Luke : I have a Tips4Tots book [Luke’s own brand for his children’s books which can be found at www.tips4tots.co.uk]. This is where I put everything : Brainstorming, logo ideas… If I start talking about it and people start giving me ideas, then I start putting them in here. It’s nice to look back and see ideas.
A good bit of inspiration came from the Mr Men books. I think that’s what urged me to make them square. I know it’s like a tiny detail but I used to work at Wilkinson’s and we had a stand full of the Mr Men books and it was really cool to see all the Mr Men books lined up on this spiny turnstyle thing and there was something really cool and it made you want to collect them all.
So the idea for the book is each book is going to be colour coded. So the first one’s green and the next one, along the top, will be “Oliver the Crocodile” and the paint splat behind will be a different colour. So they’ll all be colour coded but they’ll keep the same set up. I drew that from the Mr Men books as well. For me the Mr Men books are very popular. Still! So I wanted to mimic that in a way as well.
When I got the first prints I went into Wilkinson’s and propped them up on the shelf just to see how it looked in the environment it’s going to be in and yeah… It worked. I could just imagine a series of books all different colours but all kind of had the same style. It put a big smile on my face. A big smile on my face!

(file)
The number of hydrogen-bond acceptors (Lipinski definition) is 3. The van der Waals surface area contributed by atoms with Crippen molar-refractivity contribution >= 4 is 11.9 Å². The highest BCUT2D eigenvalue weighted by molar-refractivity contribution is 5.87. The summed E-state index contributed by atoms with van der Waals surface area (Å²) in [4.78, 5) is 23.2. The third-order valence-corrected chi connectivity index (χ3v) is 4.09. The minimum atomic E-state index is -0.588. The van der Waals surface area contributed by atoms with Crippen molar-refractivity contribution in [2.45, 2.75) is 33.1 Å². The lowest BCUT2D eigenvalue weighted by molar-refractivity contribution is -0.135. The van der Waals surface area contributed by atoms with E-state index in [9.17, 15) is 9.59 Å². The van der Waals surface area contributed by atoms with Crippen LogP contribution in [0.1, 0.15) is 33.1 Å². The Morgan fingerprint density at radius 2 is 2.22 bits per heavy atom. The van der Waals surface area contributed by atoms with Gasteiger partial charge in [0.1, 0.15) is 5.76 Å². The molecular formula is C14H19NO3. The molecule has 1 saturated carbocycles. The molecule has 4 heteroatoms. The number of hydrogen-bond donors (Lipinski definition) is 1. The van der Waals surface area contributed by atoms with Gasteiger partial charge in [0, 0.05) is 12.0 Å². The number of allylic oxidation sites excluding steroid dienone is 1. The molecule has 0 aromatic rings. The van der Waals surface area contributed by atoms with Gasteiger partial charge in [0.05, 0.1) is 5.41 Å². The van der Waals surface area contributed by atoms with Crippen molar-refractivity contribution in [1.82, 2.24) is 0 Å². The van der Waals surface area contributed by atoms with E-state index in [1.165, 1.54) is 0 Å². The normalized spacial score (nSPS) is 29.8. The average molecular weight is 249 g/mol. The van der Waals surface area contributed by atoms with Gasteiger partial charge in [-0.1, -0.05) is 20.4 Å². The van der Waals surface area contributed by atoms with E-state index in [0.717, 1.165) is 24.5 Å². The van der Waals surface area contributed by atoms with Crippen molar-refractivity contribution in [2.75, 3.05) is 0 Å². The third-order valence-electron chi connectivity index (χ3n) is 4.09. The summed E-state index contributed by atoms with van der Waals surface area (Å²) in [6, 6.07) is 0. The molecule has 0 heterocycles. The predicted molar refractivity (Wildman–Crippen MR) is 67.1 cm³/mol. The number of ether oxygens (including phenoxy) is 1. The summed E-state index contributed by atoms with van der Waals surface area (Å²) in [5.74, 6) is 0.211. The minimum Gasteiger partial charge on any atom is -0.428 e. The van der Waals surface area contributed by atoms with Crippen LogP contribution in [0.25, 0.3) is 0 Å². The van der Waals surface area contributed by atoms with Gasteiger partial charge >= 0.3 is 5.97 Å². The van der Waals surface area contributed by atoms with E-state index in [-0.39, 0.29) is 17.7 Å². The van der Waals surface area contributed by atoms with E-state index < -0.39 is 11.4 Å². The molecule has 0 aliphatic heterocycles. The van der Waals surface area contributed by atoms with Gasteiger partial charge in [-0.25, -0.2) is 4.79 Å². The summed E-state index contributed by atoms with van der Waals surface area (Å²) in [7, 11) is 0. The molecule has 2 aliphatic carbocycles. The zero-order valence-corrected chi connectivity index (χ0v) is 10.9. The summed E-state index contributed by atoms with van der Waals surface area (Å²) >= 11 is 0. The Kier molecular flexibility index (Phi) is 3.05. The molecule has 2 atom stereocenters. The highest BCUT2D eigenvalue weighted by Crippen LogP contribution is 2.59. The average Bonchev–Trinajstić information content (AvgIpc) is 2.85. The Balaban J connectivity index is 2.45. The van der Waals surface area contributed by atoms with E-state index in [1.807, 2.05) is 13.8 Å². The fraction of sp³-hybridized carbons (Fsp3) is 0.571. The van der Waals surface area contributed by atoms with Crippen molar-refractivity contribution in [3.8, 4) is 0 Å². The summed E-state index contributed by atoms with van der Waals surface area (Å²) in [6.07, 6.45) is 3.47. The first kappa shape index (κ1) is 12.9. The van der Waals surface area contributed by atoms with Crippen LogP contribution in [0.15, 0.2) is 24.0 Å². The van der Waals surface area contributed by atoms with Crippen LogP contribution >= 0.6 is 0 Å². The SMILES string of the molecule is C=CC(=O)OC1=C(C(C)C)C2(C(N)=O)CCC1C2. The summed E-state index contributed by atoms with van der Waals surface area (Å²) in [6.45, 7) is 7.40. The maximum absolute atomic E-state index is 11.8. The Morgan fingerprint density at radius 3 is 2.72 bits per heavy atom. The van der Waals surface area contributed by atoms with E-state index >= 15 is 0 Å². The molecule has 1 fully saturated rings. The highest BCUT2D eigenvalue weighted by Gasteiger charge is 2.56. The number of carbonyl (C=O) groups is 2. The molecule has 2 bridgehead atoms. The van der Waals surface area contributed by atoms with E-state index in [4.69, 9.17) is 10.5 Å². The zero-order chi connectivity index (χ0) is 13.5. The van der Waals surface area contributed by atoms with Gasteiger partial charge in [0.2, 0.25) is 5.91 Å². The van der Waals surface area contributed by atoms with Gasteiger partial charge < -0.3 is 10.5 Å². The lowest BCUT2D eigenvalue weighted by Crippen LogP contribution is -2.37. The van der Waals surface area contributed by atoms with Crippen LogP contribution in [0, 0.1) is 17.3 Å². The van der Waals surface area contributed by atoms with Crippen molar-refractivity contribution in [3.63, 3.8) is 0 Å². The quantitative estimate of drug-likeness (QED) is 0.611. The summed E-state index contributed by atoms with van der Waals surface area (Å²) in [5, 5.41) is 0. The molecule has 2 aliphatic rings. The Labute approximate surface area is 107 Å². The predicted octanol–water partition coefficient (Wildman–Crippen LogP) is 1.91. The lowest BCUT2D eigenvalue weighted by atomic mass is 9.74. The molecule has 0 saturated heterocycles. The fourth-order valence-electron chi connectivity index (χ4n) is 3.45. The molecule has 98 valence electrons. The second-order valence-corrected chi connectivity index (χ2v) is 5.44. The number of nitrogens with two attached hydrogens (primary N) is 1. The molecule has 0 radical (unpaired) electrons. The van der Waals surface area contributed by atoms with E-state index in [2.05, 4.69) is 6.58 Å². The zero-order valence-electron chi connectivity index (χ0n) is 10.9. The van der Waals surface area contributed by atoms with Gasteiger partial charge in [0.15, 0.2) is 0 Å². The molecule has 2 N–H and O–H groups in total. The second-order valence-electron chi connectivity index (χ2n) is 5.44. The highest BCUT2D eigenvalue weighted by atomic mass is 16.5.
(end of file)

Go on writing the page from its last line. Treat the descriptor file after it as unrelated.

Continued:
Ben : What kind of research did you do?
Luke : I was very nieve about it. I just jumped in the deep end and said “let’s make a book.” And then I learnt lessons as I came to the obstacles. Like when I came to the printers to get quotes : they were like “we deal in multiples of 24” or something etc. Then I did some test prints and the bleed line wouldn’t set up properly so pages would be cut off and stuff.
I was like a kid : you give ‘em paints and they don’t stand there putting their apron on and stuff, they jump straight in and get involved! I’m still learning now.
I’ve got little nieces and they did my little trials : I’d FaceTime them and show them stuff and they’d give me a response because I branded the series “Tips4Tots”, so anything I did, I put it past those two and they were awesome they just… Ah children’s English is just different at feedback. They’re better at that, very simple : If they don’t like something they say “nah, no” or if they like something then they want it broken down.
It’s my first book and things will change, but I need to keep that child mentality. The artwork, the artwork is very simple : children look at artwork like that. They like it, they like the little details.
I draw all the time and with the book it’s nice to… It’s not just a picture on the computer : I have a book I can hold now. I have a book I can hand to people and like I said : if it works, it works if it doesn’t, at least I’ve tried.
Ben : So if you don’t mind me asking, how much did it cost?
Luke : For the first set of fifteen books for the [school] open day it was just over fifty pounds [about £3.50 per book] and that was a bargain ‘cause I got quotes on line from different companies and online, the cheapest quote I got for the same amount was just shy of two hundred pounds! When I got the quotes back I was like “£200 for 15 books!!?”
I start thinking in the long run like if I want to mass-produce these things… But then shopping around I found a local printers in Nottingham called John E Wright.